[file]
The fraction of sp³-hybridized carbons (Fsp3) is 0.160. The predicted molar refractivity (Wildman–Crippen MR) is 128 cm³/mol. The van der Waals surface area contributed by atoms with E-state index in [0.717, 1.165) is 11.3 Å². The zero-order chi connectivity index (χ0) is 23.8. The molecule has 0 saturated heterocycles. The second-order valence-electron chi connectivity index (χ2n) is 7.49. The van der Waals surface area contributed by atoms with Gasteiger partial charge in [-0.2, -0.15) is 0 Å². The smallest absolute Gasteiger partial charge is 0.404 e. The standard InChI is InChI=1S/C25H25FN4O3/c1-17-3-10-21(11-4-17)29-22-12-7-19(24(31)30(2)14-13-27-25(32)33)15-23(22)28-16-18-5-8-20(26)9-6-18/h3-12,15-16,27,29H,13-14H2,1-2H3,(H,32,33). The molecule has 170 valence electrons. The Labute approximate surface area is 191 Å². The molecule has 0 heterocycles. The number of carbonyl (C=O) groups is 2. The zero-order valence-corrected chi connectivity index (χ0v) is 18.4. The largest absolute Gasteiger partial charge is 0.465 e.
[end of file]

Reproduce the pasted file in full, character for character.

The fraction of sp³-hybridized carbons (Fsp3) is 0.160. The predicted molar refractivity (Wildman–Crippen MR) is 128 cm³/mol. The van der Waals surface area contributed by atoms with E-state index in [0.717, 1.165) is 11.3 Å². The zero-order chi connectivity index (χ0) is 23.8. The molecule has 0 saturated heterocycles. The second-order valence-electron chi connectivity index (χ2n) is 7.49. The van der Waals surface area contributed by atoms with Gasteiger partial charge in [-0.2, -0.15) is 0 Å². The smallest absolute Gasteiger partial charge is 0.404 e. The standard InChI is InChI=1S/C25H25FN4O3/c1-17-3-10-21(11-4-17)29-22-12-7-19(24(31)30(2)14-13-27-25(32)33)15-23(22)28-16-18-5-8-20(26)9-6-18/h3-12,15-16,27,29H,13-14H2,1-2H3,(H,32,33). The molecule has 170 valence electrons. The Labute approximate surface area is 191 Å². The molecule has 0 heterocycles. The number of carbonyl (C=O) groups is 2. The zero-order valence-corrected chi connectivity index (χ0v) is 18.4. The largest absolute Gasteiger partial charge is 0.465 e.